More than anything I remember thinking, how easy it would be to slip under the water in the tub and never come back up.  That thought still haunts me to this day, 41 years later.

After that night, I went on with my life and in the 41 years since it happened I have told two people, one a therapist I was seeing when I lived in West Palm Beach, Florida and the second a cousin, an author who read about it in a book I was working on.

I never told anyone else, until today.

But just because I have said nothing doesn’t mean the incident that I went through doesn’t still affect me daily.

I find it hard to trust people.  I feel easily betrayed.  I find it hard to befriend new people.  I am not comfortable in crowds, with casual small-talk or being in the presence of strangers. I am afraid to make long-term commitments.  I often go for the quick and easy instead of devoting the energy into the long-term, but most of all I find it very easy to keep secrets.

I have kept my secret for 41 years, some people may ask why?

There are a number of reasons and none of them are good ones, but they are reality.

Shame.

Fear.

Being labeled.

Doubt.

I was ashamed of what happened to me.  I felt like somewhere deep inside I had asked for it.  Back in 1977, I was a young teen just finding my own truth in my sexuality, did I provoke the man?  Did I want it?  Did I enjoy it?

Being a young, lithe, boy was I an easy target?  Could this man see through my other secret and know I was an easy victim for his abuse?

Today, I know the answers to those questions are no, but back then I didn’t.

I was afraid that no one would believe me and if I came forward I was afraid of what would happen.

The man who assaulted me owned a large company in Atlanta, who was going to believe me over him?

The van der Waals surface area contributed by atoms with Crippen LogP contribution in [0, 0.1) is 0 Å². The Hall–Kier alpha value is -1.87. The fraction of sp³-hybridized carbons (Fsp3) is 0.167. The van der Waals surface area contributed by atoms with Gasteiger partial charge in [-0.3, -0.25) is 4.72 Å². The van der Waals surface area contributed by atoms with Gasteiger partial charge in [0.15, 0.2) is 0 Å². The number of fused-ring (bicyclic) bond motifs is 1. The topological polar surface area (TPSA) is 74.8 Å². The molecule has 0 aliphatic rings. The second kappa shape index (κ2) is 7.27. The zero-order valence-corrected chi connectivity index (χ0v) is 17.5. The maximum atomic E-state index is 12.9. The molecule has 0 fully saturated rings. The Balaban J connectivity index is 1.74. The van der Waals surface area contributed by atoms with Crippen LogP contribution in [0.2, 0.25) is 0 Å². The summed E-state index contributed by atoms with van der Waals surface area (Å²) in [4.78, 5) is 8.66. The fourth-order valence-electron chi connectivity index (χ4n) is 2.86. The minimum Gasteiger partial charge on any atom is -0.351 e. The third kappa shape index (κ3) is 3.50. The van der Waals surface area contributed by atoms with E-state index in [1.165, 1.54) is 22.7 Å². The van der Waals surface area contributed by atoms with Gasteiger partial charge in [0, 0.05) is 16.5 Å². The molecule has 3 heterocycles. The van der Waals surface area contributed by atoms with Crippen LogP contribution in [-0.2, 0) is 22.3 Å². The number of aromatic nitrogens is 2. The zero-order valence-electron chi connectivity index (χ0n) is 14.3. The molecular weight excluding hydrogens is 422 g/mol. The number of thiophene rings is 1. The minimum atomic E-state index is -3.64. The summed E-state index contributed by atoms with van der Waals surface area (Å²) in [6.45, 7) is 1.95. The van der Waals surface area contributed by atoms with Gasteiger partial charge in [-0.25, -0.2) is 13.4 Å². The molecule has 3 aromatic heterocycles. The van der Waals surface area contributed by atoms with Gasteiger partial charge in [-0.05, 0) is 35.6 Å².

And if I was believed, my family was one of the most loved in our community, what would happen to my family if I came forward?  How would this affect them?

Yesterday, my co-workers and I were talking about sexual assault, like I am sure many other Americans were.  A young lady who works for me said, “if this had happened to me, someone would have died.”  I agreed, but what I didn’t say was I was afraid I would be the one who died.  I was terrified, the man who hurt me could come back and hurt me again or this time hurt my family.

In 1977, I was just starting to learn about my own sexuality.  Things were different back then, being a gay kid in a small town wasn’t easy, if I had come forward my “other” secret would surely come out too.  That was not something I wanted to risk.

Also, in 1977, people just didn’t talk about things like sexual abuse.  Thankfully today, our society sees it differently, but back then, these types of things were usually kept quiet and the victim suffered alone.  That was my case.

Today, I know my family would have supported me and they would have gotten me the help that I needed.  But that isn’t how a 13-year-old brain works, I was scared and felt like I was the guilty one.

I share this story, not for pity or out of some way of swaying anyone’s opinion on the news that has been gripping our nation for the last few weeks.

I share my story to say, yes these things happen and memories from 41 years ago can still linger and affect lives just as vividly today as they did the day they happened.

But like most stories, mine lingered in private, until today.

December 29, 1977 – 41 years seems like yesterday.